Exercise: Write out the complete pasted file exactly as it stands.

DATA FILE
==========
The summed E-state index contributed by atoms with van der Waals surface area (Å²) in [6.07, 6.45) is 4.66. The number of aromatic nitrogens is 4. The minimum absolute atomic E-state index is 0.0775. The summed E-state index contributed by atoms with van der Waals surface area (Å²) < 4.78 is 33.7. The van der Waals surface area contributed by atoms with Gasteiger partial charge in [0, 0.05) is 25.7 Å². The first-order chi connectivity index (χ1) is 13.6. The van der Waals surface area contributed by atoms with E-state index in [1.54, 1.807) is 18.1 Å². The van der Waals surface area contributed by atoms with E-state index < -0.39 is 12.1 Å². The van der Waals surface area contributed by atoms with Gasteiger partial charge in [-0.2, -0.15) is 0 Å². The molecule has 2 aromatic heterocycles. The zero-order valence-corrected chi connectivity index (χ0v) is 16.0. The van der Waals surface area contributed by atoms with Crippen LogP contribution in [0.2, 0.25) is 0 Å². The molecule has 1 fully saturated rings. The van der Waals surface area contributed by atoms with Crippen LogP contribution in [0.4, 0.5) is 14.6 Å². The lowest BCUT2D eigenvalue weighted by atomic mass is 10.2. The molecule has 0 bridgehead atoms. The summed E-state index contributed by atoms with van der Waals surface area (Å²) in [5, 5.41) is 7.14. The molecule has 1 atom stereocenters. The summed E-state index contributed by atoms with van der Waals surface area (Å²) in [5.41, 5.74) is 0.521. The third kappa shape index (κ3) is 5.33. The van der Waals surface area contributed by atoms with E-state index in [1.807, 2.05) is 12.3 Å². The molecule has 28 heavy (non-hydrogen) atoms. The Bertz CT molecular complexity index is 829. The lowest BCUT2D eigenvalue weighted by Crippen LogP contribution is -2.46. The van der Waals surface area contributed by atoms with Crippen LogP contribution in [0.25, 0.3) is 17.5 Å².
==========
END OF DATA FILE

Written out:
The summed E-state index contributed by atoms with van der Waals surface area (Å²) in [6.07, 6.45) is 4.66. The number of aromatic nitrogens is 4. The minimum absolute atomic E-state index is 0.0775. The summed E-state index contributed by atoms with van der Waals surface area (Å²) < 4.78 is 33.7. The van der Waals surface area contributed by atoms with Gasteiger partial charge in [0, 0.05) is 25.7 Å². The first-order chi connectivity index (χ1) is 13.6. The van der Waals surface area contributed by atoms with E-state index in [1.54, 1.807) is 18.1 Å². The van der Waals surface area contributed by atoms with E-state index < -0.39 is 12.1 Å². The van der Waals surface area contributed by atoms with Gasteiger partial charge in [-0.2, -0.15) is 0 Å². The molecule has 2 aromatic heterocycles. The zero-order valence-corrected chi connectivity index (χ0v) is 16.0. The van der Waals surface area contributed by atoms with Crippen LogP contribution in [0.2, 0.25) is 0 Å². The molecule has 1 fully saturated rings. The van der Waals surface area contributed by atoms with Crippen LogP contribution in [0.4, 0.5) is 14.6 Å². The lowest BCUT2D eigenvalue weighted by atomic mass is 10.2. The molecule has 0 bridgehead atoms. The summed E-state index contributed by atoms with van der Waals surface area (Å²) in [5, 5.41) is 7.14. The molecule has 1 atom stereocenters. The summed E-state index contributed by atoms with van der Waals surface area (Å²) in [5.41, 5.74) is 0.521. The third kappa shape index (κ3) is 5.33. The van der Waals surface area contributed by atoms with E-state index in [1.807, 2.05) is 12.3 Å². The molecule has 28 heavy (non-hydrogen) atoms. The Bertz CT molecular complexity index is 829. The lowest BCUT2D eigenvalue weighted by Crippen LogP contribution is -2.46. The van der Waals surface area contributed by atoms with Crippen LogP contribution in [0.25, 0.3) is 17.5 Å².